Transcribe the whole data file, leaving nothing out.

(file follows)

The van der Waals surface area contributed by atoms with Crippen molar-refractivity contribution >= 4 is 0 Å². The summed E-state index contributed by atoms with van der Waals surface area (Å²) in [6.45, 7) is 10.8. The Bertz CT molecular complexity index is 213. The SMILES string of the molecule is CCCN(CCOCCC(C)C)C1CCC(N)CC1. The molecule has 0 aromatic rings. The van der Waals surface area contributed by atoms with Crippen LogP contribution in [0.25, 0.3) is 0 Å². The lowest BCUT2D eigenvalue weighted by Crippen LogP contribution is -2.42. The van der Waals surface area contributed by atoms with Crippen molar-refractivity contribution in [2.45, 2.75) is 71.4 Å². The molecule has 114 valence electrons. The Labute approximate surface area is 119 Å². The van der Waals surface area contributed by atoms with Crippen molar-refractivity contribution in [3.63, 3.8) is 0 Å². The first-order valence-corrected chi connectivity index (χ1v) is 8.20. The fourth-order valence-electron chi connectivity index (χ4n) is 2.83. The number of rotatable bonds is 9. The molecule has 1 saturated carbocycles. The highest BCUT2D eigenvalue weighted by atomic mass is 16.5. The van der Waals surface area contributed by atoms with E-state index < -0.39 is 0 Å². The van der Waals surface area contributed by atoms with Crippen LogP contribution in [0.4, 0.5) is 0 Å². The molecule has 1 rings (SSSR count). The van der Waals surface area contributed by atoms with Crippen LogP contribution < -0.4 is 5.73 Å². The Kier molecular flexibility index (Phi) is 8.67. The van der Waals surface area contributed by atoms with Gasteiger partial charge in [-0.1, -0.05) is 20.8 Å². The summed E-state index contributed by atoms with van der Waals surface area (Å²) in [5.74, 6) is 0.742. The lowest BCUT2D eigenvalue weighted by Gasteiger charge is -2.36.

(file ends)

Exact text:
The van der Waals surface area contributed by atoms with Crippen molar-refractivity contribution >= 4 is 0 Å². The summed E-state index contributed by atoms with van der Waals surface area (Å²) in [6.45, 7) is 10.8. The Bertz CT molecular complexity index is 213. The SMILES string of the molecule is CCCN(CCOCCC(C)C)C1CCC(N)CC1. The molecule has 0 aromatic rings. The van der Waals surface area contributed by atoms with Crippen LogP contribution in [0.25, 0.3) is 0 Å². The lowest BCUT2D eigenvalue weighted by Crippen LogP contribution is -2.42. The van der Waals surface area contributed by atoms with Crippen molar-refractivity contribution in [2.45, 2.75) is 71.4 Å². The molecule has 114 valence electrons. The Labute approximate surface area is 119 Å². The van der Waals surface area contributed by atoms with Crippen molar-refractivity contribution in [3.63, 3.8) is 0 Å². The first-order valence-corrected chi connectivity index (χ1v) is 8.20. The fourth-order valence-electron chi connectivity index (χ4n) is 2.83. The number of rotatable bonds is 9. The molecule has 1 saturated carbocycles. The highest BCUT2D eigenvalue weighted by atomic mass is 16.5. The van der Waals surface area contributed by atoms with E-state index < -0.39 is 0 Å². The van der Waals surface area contributed by atoms with Crippen LogP contribution in [0.4, 0.5) is 0 Å². The molecule has 1 rings (SSSR count). The van der Waals surface area contributed by atoms with Crippen LogP contribution < -0.4 is 5.73 Å². The Kier molecular flexibility index (Phi) is 8.67. The van der Waals surface area contributed by atoms with Gasteiger partial charge in [-0.1, -0.05) is 20.8 Å². The summed E-state index contributed by atoms with van der Waals surface area (Å²) in [5.74, 6) is 0.742. The lowest BCUT2D eigenvalue weighted by Gasteiger charge is -2.36.